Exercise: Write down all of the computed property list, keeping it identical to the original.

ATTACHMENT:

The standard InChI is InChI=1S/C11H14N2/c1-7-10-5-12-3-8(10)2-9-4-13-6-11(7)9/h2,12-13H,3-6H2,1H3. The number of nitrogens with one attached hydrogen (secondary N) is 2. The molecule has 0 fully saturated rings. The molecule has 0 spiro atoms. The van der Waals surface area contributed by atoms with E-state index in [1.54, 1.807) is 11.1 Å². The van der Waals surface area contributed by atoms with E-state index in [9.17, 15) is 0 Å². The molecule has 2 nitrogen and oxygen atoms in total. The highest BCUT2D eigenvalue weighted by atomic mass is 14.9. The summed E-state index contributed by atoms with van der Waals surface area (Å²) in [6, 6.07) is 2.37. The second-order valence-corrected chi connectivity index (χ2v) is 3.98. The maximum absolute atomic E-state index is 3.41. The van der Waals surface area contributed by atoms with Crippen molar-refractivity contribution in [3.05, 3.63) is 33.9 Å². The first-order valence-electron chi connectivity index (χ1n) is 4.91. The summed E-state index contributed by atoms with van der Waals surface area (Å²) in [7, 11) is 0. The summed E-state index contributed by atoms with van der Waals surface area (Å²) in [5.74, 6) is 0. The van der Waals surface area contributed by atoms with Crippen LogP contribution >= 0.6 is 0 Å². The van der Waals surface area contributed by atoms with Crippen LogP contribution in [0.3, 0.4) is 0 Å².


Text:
The standard InChI is InChI=1S/C11H14N2/c1-7-10-5-12-3-8(10)2-9-4-13-6-11(7)9/h2,12-13H,3-6H2,1H3. The number of nitrogens with one attached hydrogen (secondary N) is 2. The molecule has 0 fully saturated rings. The molecule has 0 spiro atoms. The van der Waals surface area contributed by atoms with E-state index in [1.54, 1.807) is 11.1 Å². The van der Waals surface area contributed by atoms with E-state index in [9.17, 15) is 0 Å². The molecule has 2 nitrogen and oxygen atoms in total. The highest BCUT2D eigenvalue weighted by atomic mass is 14.9. The summed E-state index contributed by atoms with van der Waals surface area (Å²) in [6, 6.07) is 2.37. The second-order valence-corrected chi connectivity index (χ2v) is 3.98. The maximum absolute atomic E-state index is 3.41. The van der Waals surface area contributed by atoms with Crippen molar-refractivity contribution in [3.05, 3.63) is 33.9 Å². The first-order valence-electron chi connectivity index (χ1n) is 4.91. The summed E-state index contributed by atoms with van der Waals surface area (Å²) in [7, 11) is 0. The summed E-state index contributed by atoms with van der Waals surface area (Å²) in [5.74, 6) is 0. The van der Waals surface area contributed by atoms with Crippen LogP contribution >= 0.6 is 0 Å². The van der Waals surface area contributed by atoms with Crippen LogP contribution in [0.3, 0.4) is 0 Å².